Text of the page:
Residents of drought areas are being urged to conserve water

Discussion in 'Plumbing Forum, Professional & DIY Advice' started by Terry, Jul 21, 2012.

  1. Terry

    Terry Administrator Staff Member

    Messages:
    15,134
    Location:
    Bothell, Washington
    Governments and water utilities are beseeching — and sometimes requiring — people who live in drought areas to use less water. Among suggestions:

    •Install water-efficient fixtures.•Repair leaky plumbing.


    http://www.usatoday.com/weather/drought/story/2012-07-19/drought-conserve-water/56346454/1

    Just one more reason to change out old, dated plumbing for new more water efficient plumbing.
    I seem to recall hearing from those in the middle of the country that conserving
    water was no big deal. It seems like it is this Summer. I was recently talking to a farmer from Illinois the other day about his corn crop. During the Winter he had told me that it had been years and years since he had experienced a bad crop. The Winter had left snow on the ground, and this years crop was looking to be a bumper crop based on water on and in the ground. He had considered at one point laying in some irrigation for future dry days, and decided the extra expense wasn't on the plus side of the ledger. Now the crop is looking dry, and they are waiting for rain. Cattle are being brought to market early, some being fed the stalks of corn that have been given up on. Instead of corn fed beef, maybe stalk fed beef. I'm guessing beef will be plentiful this Fall.

    For those that are still wondering about saving water around the house. The new 1.28 gallon high performance commodes plug less often then the old 5.0 gallon bowls. You can have your cake and eat it too.
    I remember when my father was farming is Eastern Washington, we hauled our water in for household use. We ran a big circle, but that water came from an irrigation ditch. We swam in it, but if we pumped it into our trailer and used it to flush the toilet, funny things grew in the tank.

    Last edited: Jul 29, 2012
  2. TJanak

    TJanak Member

    Messages:
    155
    Location:
    South TX
    Water is eventually going to be the new oil. In some places it already is.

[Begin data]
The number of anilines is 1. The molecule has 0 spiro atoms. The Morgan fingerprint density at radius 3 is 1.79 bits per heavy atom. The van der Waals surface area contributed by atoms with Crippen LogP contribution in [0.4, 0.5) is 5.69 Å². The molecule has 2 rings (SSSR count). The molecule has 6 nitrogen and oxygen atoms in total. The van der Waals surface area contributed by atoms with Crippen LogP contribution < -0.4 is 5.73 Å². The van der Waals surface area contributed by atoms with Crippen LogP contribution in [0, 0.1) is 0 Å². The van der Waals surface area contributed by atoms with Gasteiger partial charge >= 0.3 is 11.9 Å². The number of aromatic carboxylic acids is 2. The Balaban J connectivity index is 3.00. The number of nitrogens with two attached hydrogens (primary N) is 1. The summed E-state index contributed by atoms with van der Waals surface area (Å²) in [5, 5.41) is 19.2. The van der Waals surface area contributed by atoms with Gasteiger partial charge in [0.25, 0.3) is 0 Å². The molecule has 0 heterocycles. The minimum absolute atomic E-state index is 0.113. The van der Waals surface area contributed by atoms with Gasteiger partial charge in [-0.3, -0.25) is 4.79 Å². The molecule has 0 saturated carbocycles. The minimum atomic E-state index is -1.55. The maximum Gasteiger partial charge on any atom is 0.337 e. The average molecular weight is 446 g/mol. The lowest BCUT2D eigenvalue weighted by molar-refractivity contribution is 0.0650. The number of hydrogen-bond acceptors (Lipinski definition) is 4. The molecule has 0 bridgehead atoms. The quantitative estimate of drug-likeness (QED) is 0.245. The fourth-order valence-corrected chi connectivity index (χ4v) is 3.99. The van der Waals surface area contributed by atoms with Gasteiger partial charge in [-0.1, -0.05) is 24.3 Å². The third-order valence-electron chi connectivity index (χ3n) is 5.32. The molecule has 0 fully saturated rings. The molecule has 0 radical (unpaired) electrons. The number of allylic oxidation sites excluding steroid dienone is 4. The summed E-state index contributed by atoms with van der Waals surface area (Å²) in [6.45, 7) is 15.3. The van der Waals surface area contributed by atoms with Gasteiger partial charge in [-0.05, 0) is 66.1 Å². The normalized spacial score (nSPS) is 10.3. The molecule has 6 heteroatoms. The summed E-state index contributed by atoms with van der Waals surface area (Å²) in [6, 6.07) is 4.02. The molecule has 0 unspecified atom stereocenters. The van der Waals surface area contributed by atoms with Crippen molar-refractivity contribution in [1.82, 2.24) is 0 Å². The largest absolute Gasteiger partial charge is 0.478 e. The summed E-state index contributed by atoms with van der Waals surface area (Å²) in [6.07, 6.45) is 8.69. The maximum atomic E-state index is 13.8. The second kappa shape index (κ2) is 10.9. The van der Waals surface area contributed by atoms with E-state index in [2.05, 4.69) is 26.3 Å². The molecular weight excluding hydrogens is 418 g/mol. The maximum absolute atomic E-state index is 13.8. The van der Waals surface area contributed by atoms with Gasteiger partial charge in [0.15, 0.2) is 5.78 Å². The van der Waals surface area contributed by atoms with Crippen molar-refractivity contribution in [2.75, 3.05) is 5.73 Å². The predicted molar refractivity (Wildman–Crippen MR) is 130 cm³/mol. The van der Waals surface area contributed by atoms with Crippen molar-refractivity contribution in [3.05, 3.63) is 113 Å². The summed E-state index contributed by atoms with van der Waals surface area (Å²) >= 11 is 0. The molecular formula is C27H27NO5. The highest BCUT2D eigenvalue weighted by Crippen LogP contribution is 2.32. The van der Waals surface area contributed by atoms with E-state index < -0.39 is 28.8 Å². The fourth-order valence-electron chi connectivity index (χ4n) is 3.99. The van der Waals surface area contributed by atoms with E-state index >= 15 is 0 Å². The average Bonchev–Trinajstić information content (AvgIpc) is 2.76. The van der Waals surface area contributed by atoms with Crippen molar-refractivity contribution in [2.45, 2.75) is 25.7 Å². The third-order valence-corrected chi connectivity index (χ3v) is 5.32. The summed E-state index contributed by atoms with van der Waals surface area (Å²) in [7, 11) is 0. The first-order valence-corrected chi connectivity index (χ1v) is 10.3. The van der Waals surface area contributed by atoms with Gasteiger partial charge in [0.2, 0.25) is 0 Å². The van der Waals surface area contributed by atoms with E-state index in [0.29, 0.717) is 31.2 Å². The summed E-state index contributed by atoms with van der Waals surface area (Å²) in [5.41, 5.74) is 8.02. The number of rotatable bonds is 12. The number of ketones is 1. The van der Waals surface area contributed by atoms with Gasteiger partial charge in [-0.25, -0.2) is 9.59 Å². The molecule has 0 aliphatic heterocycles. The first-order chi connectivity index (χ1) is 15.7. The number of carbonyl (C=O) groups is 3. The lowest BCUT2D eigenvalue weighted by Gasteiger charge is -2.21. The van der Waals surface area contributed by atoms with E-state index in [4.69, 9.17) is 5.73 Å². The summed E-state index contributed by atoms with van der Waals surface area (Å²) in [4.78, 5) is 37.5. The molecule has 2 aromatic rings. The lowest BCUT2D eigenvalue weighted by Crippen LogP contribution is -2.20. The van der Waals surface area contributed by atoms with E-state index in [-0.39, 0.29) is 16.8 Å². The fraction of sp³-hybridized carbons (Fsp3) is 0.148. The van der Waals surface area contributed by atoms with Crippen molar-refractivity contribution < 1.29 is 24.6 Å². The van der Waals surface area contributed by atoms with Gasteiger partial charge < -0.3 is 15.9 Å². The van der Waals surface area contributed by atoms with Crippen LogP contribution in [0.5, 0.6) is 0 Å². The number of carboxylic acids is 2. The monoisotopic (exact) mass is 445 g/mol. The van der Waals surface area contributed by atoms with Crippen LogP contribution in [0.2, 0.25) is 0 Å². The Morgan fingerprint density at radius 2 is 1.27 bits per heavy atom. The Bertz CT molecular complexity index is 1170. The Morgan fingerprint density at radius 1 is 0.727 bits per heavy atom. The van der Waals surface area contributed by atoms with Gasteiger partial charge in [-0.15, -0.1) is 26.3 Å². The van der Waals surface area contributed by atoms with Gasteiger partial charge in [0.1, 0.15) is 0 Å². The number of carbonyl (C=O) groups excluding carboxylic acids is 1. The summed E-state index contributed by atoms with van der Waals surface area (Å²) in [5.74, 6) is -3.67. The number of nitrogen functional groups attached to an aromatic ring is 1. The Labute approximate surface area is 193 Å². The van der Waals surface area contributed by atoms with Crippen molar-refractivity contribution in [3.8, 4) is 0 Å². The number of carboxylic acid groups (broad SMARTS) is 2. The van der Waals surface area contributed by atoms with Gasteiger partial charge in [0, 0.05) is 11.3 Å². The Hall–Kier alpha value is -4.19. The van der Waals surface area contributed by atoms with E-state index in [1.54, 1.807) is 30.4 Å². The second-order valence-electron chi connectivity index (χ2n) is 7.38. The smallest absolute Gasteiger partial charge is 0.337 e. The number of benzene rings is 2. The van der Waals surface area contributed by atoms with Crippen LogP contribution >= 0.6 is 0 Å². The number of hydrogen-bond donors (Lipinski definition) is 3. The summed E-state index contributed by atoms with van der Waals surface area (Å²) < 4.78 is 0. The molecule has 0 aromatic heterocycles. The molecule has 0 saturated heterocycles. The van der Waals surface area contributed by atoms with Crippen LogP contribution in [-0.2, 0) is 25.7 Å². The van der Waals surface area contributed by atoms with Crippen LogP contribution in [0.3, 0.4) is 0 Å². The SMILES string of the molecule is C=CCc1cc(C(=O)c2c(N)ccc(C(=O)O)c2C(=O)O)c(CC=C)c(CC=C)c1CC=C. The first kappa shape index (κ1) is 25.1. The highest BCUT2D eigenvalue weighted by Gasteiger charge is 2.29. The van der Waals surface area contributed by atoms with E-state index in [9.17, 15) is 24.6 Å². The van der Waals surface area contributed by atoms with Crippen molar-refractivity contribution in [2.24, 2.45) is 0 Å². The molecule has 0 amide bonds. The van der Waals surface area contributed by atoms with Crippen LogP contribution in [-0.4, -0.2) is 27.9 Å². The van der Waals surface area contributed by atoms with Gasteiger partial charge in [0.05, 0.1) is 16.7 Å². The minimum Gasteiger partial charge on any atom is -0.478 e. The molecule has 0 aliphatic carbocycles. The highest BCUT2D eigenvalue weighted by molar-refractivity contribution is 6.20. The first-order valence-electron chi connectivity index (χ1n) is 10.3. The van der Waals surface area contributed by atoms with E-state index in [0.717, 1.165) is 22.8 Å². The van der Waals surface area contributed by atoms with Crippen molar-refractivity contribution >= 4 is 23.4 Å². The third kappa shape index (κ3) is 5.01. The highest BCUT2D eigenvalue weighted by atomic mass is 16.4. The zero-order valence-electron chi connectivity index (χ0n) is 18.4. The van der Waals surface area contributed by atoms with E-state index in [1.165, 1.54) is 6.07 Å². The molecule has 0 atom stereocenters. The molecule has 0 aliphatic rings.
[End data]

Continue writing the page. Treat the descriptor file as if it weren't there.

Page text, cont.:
Beef may be cheap this fall but long term the short corn crop and beef herd reduction this year in the midwest coupled with the drastic reduction from last year's drought in Texas will have long term impacts on beef prices. Get used to paying more.
  3. rvnmedic6869

    rvnmedic6869 New Member

    Messages:
    4
    Location:
    Central NY
    We are on well water, the depth being ~165'.

    We conserve water by not flushing the toilet every time we pee. A radio talk guy once said back in the 1970s "if it's yellow, let it mellow; if it's brown, flush it down". I also don't water any plants outside unless my moisture probe shows the soil dry.

    But here's a question: I was told by a plumber last year that we shouldn't be conserving water as above, that the well needed to be "used". So, unless you have a dug well, should we or should we not conserve on our drilled well?

    Thanks,
    Bob
  4. DonL

    DonL Jack of all trades Master of one

    Messages:
    4,333
    Location:
    Houston, TX
    I always wondered why we don't have Water Pipelines just like Oil Pipelines.

    Seems like they could pipe some of the flood waters to places that have a drought.

    Both sides would benefit.
  5. Runs with bison

    Runs with bison Member

    Messages:
    892
    Location:
    Midwest
    It isn't like you are letting it sit stagnant in the well or pipes for extended periods. Most likely the usage reduction you mentioned is rather small. Even extensive water usage reduction is likely to not exceed 50% of your normal base rate.
  6. TJanak

    TJanak Member

    Messages:
    155
    Location:
    South TX
    Lots of people need jobs and the government likes to spend money, let's get crackin'! At least it would be a useful expenditure.

    Remember last year how the Missouri and Mississippi rivers had catastrophic flooding and Texas and the south were in a historic drought? Pipeline.
  7. Terry

    Terry Administrator Staff Member

    Messages:
    15,134
    Location:
    Bothell, Washington
    We pulled a bowl the other day that had quit flushing. The trapway was filled with salt from the urine, and it was also filling the drain pipe. The same thing happens on water-less urinals. Without some water rinse, it fills with salt.

    [​IMG]

    A drain line being with with salt deposits from urine.
    Last edited: Nov 17, 2012
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